MercyAscot’s HR team noticed that the onboarding experience was very different for corporate hires versus those who were dealing directly with patients. The organization’s goal was to create consistent processes while retaining flexibility based on the job role’s needs.

By integrating Enboarder’s workflow management system with its HR software, MercyAscot created a consistent process for onboarding healthcare employees that helps new hires feel welcome and engaged.

Clear Paths for Career Growth

By providing clear career paths and emphasizing internal mobility, healthcare HR teams help employees grow within the organization. This growth potential leads to greater job satisfaction, higher retention, and improved performance. HR leaders can help employees pursue their career interests through job rotations, job shadowing, and options to try out roles in different departments.

Additionally, healthcare HR teams can develop career tracks based on certain skills and experience. Create a skills chart to help employees understand their options for progression. Deliver tailored learning opportunities to employees as they achieve new skills goals. This clarity helps employees explore possible career trajectories with assurance, as they know what skills they have and which they need to improve or develop.

Support this mobility by creating a culture that encourages employees to take ownership of their careers and embrace growth opportunities. Do this by offering talent development tools, access to learning opportunities, and other resources that motivate employees to take control of their career path.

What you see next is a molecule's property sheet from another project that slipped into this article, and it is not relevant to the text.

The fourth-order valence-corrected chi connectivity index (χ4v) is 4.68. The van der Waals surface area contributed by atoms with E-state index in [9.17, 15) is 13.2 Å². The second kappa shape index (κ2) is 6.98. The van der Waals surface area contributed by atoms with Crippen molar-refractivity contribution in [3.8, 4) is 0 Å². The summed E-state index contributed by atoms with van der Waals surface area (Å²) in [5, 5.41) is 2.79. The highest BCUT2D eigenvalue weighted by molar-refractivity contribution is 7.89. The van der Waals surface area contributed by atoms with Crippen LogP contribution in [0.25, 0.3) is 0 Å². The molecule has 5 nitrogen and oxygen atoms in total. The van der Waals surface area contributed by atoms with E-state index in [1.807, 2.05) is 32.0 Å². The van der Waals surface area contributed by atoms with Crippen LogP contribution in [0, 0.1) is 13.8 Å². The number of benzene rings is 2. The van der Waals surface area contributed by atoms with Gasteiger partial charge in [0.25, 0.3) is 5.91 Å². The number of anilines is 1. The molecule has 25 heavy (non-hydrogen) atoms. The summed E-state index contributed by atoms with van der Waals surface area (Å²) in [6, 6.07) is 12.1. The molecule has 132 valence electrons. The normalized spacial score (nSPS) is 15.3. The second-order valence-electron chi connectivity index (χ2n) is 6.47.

Focus on providing employees with personalized experiences. This could include offering tailored learning and development opportunities, recognizing employees for their efforts, and providing feedback tailored to each team member.

Improved Communication Practices

Healthcare HR teams can improve employee performance and engagement by improving company communication practices. By creating an open and transparent communication environment, healthcare HR teams can ensure employees feel fully supported and engaged in their roles.

Encourage managers to implement regular team meetings to field concerns, in addition to the regular one-on-one check-ins they’re already conducting. Additionally, healthcare HR teams should ensure that they are actively listening to their staff, as this can help to foster a culture of trust and collaboration.

Focus on providing employees with personalized communication. This could include offering tailored learning and development opportunities, recognizing employees for their efforts, and providing feedback tailored to each team member.

HR for Healthcare: Supporting Staff and Patients

Healthcare HR teams are more important than ever for organizations that want to overcome talent shortages, attract and retain the best talent, and ultimately improve patient outcomes. By engaging in strategic planning, HR leaders can make sure that your healthcare institution is well-positioned to achieve your mission of healing.

👀 Further reading: Check out this interview with our customer at MercyAscot, a private hospital in New Zealand.